1. Gupta R, Sheikh A, Strachan D, Anderson H: Time trends in allergic disorders in the UK. Thorax. 2007, 62: 91-96. 10.1136/thx.2004.038844.View ArticlePubMedPubMed CentralGoogle Scholar
  2. Anandan C, Nurmatov U, van Schayck O, Sheikh A: Is the prevalence of asthma declining? Systematic review of epidemiological studies. Allergy. 2010, 65: 152-167. 10.1111/j.1398-9995.2009.02244.x.View ArticlePubMedGoogle Scholar
  3. World Allergy Organisation: White Book on Allergy. 2011, [http://www.worldallergy.org/UserFiles/file/WAO-White-Book-on-Allergy_web.pdf]Google Scholar
  4. Asthma: [http://www.who.int/mediacentre/factsheets/fs307/en/index.html]
  5. Where Do We Stand?: [http://www.asmabronquica.com.br/medical/wheredowestand[1].pdf?id=92]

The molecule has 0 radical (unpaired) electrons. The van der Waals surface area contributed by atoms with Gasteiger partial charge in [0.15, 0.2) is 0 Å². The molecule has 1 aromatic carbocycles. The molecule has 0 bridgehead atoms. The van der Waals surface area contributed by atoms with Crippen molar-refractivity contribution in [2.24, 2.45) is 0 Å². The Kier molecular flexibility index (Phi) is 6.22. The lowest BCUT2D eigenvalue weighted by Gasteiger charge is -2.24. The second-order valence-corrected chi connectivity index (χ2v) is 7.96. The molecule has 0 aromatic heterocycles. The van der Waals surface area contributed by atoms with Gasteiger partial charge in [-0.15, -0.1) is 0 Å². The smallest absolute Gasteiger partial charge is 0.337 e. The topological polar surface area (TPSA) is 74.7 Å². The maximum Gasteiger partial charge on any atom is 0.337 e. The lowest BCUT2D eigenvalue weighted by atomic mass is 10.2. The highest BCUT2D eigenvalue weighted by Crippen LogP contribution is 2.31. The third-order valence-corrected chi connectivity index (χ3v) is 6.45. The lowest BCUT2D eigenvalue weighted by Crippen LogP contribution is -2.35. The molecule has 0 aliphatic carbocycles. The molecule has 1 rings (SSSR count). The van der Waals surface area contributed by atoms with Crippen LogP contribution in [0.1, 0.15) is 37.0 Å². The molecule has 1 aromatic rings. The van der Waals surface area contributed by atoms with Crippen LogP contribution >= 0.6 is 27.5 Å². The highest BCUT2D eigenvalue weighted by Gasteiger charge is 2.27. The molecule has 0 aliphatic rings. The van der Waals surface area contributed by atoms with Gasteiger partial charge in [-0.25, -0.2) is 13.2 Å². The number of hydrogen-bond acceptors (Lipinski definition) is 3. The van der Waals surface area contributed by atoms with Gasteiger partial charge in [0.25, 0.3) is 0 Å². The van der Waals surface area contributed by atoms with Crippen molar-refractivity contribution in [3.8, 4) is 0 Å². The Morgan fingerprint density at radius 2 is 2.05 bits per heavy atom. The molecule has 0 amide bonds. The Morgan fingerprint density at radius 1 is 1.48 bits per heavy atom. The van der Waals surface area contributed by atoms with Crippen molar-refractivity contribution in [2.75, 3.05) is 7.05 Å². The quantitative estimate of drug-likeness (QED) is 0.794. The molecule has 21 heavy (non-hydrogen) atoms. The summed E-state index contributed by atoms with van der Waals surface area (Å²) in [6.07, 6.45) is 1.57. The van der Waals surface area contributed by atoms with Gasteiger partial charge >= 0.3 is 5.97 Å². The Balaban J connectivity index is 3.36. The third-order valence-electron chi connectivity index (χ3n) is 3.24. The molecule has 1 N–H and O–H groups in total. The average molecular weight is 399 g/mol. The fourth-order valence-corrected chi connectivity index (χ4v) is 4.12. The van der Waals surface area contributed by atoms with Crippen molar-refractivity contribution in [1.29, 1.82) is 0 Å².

6. Gupta R, Sheikh A, Strachan D, Anderson H: Burden of allergic disease in the UK: secondary analyses of national databases. Clin Exp Allergy. 2004, 34: 520-526. 10.1111/j.1365-2222.2004.1935.x.View ArticlePubMedGoogle Scholar
  7. Asher MI, Montefort S, Bjorksten B, Lai C, Welland S, Williams H, ISAAC Phase Three Study Group: Worldwide trends in the prevalence of symptoms of asthma, allergic rhinoconjunctivitis and eczema in childhood: ISAAC phases one and three multicountry cross-sectional surveys. Lancet. 2006, 368: 733-743. 10.1016/S0140-6736(06)69283-0.View ArticlePubMedGoogle Scholar
  8. ISAAC: Worldwide variation in prevalence of symptoms of asthma, allergic rhinoconjunctivitis, and atopic eczema: ISAAC. The international Study of Asthma and Allergies in Childhood (ISAAC) Steering Committee. Lancet. 1998, 351: 1225-1232. 10.1016/S0140-6736(97)07302-9.View ArticleGoogle Scholar